A young woman, who self-harmed from the age of 15, is creating a website with Fixers to break down the misconceptions and stigma attached to self-harm.
Bristol Fixer Imogen Smith (23) had depression for a period of four years during her teens, and says she turned to self-harming as a form of release.
She self-harmed while studying for her A-levels, but decided she needed a fresh start when she started university.
So she took steps to sleep better, talk about her problems, and find hobbies to take her mind off self-harming.
With the help of Fixers, Imogen is creating a website offering advice and information to people who self-harm, and to friends and family who may not know the reasons why people deliberately hurt themselves.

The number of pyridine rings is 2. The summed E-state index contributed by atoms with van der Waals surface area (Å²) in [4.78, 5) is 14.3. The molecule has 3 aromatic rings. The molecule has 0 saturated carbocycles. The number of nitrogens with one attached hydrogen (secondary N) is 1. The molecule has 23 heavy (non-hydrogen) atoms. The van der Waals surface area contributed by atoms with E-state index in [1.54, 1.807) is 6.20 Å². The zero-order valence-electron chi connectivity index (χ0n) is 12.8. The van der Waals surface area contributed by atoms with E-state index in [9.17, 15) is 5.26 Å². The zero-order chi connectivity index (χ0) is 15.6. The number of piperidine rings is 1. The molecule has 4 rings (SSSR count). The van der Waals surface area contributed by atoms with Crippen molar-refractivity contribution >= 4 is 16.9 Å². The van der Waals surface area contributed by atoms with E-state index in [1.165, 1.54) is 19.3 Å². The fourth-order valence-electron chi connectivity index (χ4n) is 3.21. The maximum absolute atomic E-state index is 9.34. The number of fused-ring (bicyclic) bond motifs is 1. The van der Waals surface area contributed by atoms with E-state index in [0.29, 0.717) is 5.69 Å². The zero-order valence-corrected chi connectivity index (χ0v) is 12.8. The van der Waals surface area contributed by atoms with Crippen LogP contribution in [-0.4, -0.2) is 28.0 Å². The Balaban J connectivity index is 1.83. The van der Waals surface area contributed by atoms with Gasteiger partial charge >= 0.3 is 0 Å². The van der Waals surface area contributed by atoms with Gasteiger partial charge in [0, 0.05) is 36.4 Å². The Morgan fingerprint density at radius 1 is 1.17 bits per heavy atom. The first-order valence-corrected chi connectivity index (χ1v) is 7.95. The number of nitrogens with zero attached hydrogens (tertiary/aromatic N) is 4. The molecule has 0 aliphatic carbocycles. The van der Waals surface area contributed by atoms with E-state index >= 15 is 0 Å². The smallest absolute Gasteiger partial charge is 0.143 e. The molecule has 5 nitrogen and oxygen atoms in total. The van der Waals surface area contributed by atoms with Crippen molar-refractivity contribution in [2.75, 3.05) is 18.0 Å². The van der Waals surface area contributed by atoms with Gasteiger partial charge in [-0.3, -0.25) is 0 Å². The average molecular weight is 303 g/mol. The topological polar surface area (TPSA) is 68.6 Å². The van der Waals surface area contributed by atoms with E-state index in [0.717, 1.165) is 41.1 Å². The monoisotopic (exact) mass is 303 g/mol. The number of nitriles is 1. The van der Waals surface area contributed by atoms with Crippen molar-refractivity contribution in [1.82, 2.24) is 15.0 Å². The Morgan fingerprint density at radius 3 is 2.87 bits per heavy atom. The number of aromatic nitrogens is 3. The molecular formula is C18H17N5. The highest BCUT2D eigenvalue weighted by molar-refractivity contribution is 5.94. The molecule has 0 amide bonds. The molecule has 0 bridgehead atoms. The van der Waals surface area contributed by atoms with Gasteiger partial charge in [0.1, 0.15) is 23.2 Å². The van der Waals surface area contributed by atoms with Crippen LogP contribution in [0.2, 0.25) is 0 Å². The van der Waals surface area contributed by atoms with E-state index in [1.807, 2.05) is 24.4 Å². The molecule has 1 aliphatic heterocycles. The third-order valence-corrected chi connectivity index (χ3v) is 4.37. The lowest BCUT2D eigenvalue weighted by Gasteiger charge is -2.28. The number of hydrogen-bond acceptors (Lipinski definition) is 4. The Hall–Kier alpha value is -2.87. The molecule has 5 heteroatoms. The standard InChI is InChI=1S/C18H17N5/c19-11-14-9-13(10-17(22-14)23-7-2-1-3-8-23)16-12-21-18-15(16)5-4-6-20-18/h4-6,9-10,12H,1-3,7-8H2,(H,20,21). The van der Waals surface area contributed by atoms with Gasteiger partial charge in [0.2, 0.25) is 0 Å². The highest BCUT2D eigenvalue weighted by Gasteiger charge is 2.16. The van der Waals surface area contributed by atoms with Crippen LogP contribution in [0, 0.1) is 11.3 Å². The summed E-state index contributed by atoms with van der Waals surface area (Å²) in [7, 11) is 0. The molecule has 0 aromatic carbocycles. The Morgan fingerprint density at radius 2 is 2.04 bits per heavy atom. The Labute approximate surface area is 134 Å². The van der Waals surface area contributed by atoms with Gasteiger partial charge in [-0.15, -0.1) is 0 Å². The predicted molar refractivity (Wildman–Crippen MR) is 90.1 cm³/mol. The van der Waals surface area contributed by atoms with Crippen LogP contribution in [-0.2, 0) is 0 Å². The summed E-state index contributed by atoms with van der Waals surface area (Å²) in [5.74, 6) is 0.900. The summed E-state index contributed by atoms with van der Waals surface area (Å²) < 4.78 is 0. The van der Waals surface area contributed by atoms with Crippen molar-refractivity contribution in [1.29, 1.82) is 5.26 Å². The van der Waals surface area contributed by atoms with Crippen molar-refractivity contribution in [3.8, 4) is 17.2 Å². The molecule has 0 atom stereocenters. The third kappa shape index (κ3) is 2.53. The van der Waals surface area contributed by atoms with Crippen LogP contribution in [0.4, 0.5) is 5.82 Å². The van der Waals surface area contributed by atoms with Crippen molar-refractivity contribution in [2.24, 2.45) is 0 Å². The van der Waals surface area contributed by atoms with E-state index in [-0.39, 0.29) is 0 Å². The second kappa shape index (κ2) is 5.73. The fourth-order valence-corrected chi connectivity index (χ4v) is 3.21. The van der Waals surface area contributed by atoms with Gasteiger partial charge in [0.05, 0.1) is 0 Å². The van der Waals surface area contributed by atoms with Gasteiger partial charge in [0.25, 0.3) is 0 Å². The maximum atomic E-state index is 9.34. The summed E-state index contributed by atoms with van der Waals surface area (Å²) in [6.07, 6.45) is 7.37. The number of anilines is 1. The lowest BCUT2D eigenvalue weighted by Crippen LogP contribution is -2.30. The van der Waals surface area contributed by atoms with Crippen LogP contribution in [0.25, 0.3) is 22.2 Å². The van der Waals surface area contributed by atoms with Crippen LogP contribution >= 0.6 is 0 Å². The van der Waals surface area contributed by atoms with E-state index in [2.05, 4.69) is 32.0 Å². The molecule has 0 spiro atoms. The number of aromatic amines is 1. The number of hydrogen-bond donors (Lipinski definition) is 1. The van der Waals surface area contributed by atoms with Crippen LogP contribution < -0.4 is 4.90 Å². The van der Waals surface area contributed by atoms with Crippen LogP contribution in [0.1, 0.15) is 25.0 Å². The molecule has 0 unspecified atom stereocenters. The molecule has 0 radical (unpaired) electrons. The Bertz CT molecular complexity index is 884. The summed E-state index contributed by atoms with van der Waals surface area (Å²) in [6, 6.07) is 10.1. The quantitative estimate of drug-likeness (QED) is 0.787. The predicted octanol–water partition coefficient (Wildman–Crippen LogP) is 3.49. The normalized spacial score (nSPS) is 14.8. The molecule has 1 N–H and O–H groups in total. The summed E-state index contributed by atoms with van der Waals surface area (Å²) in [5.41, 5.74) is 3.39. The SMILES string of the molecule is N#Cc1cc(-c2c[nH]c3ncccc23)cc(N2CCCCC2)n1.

‘I felt driven to self-harm because I was feeling so alone,’ says Imogen.
‘Often it can be overlooked because there is no mark. You can easily say you fell and hurt yourself, and nobody would think any different.
‘In some ways I guess self-harm is like a drug – it takes you to another place momentarily. I completely understand that self-harm is difficult for other people to comprehend, and even I sometimes cannot believe I was there.
‘Through my Fixers project, I want people who self-harm to realise they are not alone, and you do have the power to change your situation with the right tools.’
In the broadcast story, Imogen also speaks with Professor David Gunnell from the University of Bristol, who is a leading expert on the reasons for self-harm. Alongside this, Imogen discusses with Fiona Macaulay from Bristol Crisis Service for Women about where help is available for self-harm.